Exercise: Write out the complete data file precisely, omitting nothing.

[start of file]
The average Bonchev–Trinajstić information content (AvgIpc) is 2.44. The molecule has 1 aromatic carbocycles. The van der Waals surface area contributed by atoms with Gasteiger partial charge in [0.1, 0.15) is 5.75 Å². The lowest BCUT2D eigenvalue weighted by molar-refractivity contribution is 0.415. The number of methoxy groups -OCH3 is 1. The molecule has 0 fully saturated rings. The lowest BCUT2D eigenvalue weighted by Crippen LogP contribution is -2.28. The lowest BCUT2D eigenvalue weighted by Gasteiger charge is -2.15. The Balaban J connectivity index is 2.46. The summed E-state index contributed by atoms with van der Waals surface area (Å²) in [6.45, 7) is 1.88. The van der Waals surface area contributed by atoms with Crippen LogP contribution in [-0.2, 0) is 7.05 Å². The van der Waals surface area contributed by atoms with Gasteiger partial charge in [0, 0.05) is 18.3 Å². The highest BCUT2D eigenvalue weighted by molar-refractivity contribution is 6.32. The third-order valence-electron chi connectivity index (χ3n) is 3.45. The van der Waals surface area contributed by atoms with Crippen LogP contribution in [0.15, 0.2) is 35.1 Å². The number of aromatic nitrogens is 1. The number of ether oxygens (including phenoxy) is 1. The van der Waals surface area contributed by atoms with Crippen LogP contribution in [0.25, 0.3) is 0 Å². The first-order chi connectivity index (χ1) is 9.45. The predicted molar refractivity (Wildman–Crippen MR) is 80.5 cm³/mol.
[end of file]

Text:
The average Bonchev–Trinajstić information content (AvgIpc) is 2.44. The molecule has 1 aromatic carbocycles. The van der Waals surface area contributed by atoms with Gasteiger partial charge in [0.1, 0.15) is 5.75 Å². The lowest BCUT2D eigenvalue weighted by molar-refractivity contribution is 0.415. The number of methoxy groups -OCH3 is 1. The molecule has 0 fully saturated rings. The lowest BCUT2D eigenvalue weighted by Crippen LogP contribution is -2.28. The lowest BCUT2D eigenvalue weighted by Gasteiger charge is -2.15. The Balaban J connectivity index is 2.46. The summed E-state index contributed by atoms with van der Waals surface area (Å²) in [6.45, 7) is 1.88. The van der Waals surface area contributed by atoms with Crippen LogP contribution in [-0.2, 0) is 7.05 Å². The van der Waals surface area contributed by atoms with Gasteiger partial charge in [0, 0.05) is 18.3 Å². The highest BCUT2D eigenvalue weighted by molar-refractivity contribution is 6.32. The third-order valence-electron chi connectivity index (χ3n) is 3.45. The van der Waals surface area contributed by atoms with Crippen LogP contribution in [0.15, 0.2) is 35.1 Å². The number of aromatic nitrogens is 1. The number of ether oxygens (including phenoxy) is 1. The van der Waals surface area contributed by atoms with Crippen LogP contribution in [0.25, 0.3) is 0 Å². The first-order chi connectivity index (χ1) is 9.45. The predicted molar refractivity (Wildman–Crippen MR) is 80.5 cm³/mol.